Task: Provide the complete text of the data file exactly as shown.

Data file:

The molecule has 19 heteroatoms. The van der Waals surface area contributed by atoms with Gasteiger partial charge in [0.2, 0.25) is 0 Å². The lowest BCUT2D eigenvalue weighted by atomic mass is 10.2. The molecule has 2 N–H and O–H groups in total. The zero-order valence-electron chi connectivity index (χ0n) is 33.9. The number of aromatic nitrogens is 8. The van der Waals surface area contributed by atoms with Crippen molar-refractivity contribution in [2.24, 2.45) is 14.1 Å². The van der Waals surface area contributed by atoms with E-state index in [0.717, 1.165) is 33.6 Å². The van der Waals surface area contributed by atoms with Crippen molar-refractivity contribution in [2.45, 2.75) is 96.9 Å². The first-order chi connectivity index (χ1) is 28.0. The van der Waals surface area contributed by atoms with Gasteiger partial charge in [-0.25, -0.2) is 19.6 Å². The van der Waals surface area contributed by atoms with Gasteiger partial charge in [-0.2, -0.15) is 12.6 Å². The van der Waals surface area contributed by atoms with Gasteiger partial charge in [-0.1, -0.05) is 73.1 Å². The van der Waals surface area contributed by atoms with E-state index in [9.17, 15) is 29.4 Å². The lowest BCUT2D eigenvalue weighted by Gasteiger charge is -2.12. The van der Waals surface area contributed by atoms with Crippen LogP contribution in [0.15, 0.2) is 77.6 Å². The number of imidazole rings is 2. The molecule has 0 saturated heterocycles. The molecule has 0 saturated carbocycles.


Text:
The molecule has 19 heteroatoms. The van der Waals surface area contributed by atoms with Gasteiger partial charge in [0.2, 0.25) is 0 Å². The lowest BCUT2D eigenvalue weighted by atomic mass is 10.2. The molecule has 2 N–H and O–H groups in total. The zero-order valence-electron chi connectivity index (χ0n) is 33.9. The number of aromatic nitrogens is 8. The van der Waals surface area contributed by atoms with Crippen molar-refractivity contribution in [2.24, 2.45) is 14.1 Å². The van der Waals surface area contributed by atoms with E-state index in [0.717, 1.165) is 33.6 Å². The van der Waals surface area contributed by atoms with Crippen molar-refractivity contribution in [2.45, 2.75) is 96.9 Å². The first-order chi connectivity index (χ1) is 28.0. The van der Waals surface area contributed by atoms with Gasteiger partial charge in [-0.25, -0.2) is 19.6 Å². The van der Waals surface area contributed by atoms with Gasteiger partial charge in [-0.2, -0.15) is 12.6 Å². The van der Waals surface area contributed by atoms with Gasteiger partial charge in [-0.1, -0.05) is 73.1 Å². The van der Waals surface area contributed by atoms with E-state index in [9.17, 15) is 29.4 Å². The lowest BCUT2D eigenvalue weighted by Gasteiger charge is -2.12. The van der Waals surface area contributed by atoms with Crippen LogP contribution in [0.15, 0.2) is 77.6 Å². The number of imidazole rings is 2. The molecule has 0 saturated heterocycles. The molecule has 0 saturated carbocycles.